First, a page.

Say What?

Must-know definitions of the latest Web jargon
Magazine Contributor
1 min read

This story appears in the July 2000 issue of . Subscribe »

Ah, jargon. The mainstay of netheads (is that considered jargon?) everywhere. The staple of the tech-inclined searching for yet another way to say "techno geek." The bane of every editor's existence. Like it or not, jargon is HTS (here to stay). Add some new terms to your jargon repertoire-hey, IYCBEJE. (If you can't beat 'em, join 'em.)

Moved to atlanta. Describes a page that's resulted in the dreaded "404: page not found" error.

Dog food. For software developers: to actually use the software you develop.

Javant-garde. A loosely defined set of beliefs assuming that "new media" is somehow cooler or more creative than "old media."

Netopath. The most extreme and deranged form of Net abuser.

Reverse egosurfing. Feeding your name to search engines to see how widely your fame, or infamy, has spread on the Net.

Laganoia. The fear, engendered by network lag, of being ignored. It's triggered by many situations, including delayed e-mail replies.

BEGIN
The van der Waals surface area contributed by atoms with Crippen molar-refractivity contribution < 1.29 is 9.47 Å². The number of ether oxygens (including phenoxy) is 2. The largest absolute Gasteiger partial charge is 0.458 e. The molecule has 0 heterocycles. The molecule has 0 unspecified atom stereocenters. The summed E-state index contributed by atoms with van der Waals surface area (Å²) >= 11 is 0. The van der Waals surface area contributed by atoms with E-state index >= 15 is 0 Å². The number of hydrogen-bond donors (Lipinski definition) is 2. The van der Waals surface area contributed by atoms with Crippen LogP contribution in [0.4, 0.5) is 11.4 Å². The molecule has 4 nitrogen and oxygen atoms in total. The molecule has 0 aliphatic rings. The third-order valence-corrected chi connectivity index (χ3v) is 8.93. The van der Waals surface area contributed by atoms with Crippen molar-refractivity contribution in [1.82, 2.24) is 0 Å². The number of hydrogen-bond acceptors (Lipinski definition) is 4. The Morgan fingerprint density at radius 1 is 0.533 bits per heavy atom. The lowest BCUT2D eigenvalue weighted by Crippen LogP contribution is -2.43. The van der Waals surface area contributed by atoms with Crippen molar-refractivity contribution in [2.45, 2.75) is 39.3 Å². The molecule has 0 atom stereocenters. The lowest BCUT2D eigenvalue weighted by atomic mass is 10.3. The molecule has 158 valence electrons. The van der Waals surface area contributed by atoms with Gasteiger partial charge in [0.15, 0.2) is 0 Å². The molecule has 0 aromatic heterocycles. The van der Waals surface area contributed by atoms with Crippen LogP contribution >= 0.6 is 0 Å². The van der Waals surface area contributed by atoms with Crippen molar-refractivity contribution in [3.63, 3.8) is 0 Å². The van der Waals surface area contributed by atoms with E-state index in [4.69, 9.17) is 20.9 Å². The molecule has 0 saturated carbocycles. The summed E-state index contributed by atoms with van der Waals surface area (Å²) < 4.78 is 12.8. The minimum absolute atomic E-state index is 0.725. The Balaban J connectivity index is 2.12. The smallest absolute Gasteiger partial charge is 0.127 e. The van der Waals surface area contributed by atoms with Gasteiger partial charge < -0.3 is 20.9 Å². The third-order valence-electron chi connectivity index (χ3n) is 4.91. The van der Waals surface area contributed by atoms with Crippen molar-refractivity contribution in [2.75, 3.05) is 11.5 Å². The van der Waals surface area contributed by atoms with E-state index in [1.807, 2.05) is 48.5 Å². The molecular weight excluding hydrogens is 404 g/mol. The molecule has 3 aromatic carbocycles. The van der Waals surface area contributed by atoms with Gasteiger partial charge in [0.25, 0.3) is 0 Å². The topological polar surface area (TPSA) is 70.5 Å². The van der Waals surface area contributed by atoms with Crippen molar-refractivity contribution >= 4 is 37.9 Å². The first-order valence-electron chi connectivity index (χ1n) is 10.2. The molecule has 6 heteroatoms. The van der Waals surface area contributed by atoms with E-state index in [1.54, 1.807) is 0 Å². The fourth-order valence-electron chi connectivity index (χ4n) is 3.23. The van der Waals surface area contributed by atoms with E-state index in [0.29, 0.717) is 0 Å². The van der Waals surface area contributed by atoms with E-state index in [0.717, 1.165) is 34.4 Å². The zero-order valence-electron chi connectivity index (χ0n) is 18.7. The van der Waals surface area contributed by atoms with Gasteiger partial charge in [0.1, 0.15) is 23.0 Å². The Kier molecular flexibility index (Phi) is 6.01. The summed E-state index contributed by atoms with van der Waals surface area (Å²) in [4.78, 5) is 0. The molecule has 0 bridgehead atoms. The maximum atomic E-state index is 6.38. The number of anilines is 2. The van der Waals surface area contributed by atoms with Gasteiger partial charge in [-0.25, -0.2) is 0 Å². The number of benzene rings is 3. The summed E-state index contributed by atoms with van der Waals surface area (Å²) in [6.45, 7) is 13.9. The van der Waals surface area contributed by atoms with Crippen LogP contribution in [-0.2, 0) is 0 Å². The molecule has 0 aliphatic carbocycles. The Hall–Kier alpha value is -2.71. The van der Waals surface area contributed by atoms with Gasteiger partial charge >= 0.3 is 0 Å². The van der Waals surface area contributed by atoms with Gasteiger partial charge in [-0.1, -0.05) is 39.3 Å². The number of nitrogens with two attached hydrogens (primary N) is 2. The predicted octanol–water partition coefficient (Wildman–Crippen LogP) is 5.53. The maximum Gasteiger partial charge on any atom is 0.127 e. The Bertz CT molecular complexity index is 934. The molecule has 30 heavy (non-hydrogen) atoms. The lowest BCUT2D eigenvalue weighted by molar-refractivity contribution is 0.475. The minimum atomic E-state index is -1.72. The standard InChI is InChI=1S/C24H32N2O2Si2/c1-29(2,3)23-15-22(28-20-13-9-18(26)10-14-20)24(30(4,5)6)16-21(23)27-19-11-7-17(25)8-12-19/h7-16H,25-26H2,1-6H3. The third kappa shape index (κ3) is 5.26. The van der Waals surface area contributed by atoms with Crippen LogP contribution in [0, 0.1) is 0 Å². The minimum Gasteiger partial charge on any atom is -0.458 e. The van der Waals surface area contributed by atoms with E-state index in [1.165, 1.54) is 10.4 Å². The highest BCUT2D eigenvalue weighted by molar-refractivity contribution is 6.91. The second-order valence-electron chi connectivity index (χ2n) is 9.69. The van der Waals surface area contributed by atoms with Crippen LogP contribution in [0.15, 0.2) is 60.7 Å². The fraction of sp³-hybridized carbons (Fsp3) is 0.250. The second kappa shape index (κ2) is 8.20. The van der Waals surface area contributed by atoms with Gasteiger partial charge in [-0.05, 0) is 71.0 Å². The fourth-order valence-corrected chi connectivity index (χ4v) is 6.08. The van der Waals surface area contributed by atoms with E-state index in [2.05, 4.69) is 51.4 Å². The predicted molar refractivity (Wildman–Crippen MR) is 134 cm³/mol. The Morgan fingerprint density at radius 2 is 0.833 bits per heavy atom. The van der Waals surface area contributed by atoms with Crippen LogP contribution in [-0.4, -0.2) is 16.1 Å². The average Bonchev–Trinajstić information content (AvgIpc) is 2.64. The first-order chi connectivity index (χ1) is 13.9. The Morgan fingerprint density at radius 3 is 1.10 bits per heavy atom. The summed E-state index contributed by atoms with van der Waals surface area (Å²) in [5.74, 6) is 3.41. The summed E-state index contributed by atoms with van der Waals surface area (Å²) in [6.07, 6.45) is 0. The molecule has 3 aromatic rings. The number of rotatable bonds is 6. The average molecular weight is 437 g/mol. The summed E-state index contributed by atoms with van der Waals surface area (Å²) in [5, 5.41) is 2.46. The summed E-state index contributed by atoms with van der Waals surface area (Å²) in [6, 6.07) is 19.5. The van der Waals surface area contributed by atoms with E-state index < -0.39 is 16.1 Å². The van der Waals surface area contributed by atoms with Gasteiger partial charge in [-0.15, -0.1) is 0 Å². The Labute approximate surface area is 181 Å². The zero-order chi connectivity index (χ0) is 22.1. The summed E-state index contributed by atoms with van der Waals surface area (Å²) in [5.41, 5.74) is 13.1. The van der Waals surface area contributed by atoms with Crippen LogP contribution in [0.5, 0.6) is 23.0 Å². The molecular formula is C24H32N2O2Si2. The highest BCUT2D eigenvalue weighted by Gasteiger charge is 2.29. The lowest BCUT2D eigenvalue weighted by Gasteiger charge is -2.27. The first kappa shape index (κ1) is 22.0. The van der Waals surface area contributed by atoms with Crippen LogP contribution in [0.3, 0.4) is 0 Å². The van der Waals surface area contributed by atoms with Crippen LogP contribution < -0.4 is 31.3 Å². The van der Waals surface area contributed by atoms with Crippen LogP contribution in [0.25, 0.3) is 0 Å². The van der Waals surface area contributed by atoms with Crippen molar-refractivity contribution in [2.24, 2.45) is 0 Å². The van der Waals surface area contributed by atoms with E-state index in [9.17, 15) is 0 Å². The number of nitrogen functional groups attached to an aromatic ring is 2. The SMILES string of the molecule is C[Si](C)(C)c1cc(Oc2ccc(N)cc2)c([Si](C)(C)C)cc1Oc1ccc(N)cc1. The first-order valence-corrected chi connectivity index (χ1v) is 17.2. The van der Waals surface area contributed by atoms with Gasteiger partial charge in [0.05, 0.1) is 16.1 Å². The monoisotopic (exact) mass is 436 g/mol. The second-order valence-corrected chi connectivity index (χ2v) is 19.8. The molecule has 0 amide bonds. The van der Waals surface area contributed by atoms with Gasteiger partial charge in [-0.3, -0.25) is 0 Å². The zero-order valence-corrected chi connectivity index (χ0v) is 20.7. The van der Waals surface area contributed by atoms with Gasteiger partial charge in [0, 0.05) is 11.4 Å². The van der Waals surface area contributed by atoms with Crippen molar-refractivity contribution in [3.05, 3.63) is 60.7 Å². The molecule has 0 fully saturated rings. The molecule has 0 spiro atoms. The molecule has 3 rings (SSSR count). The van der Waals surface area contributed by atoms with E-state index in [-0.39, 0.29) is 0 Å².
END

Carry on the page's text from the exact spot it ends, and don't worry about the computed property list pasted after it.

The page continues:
Internesia. The growing tendency to forget exactly where in cyberspace you saw a bit of info.

Source: KeithDawson, aka Jargon Scout (www.tbtf.com/jargon-scout.html)

More from Entrepreneur

Get heaping discounts to books you love delivered straight to your inbox. We’ll feature a different book each week and share exclusive deals you won’t find anywhere else.
Jumpstart Your Business. Entrepreneur Insider is your all-access pass to the skills, experts, and network you need to get your business off the ground—or take it to the next level.
Are you paying too much for business insurance? Do you have critical gaps in your coverage? Trust Entrepreneur to help you find out.

Latest on Entrepreneur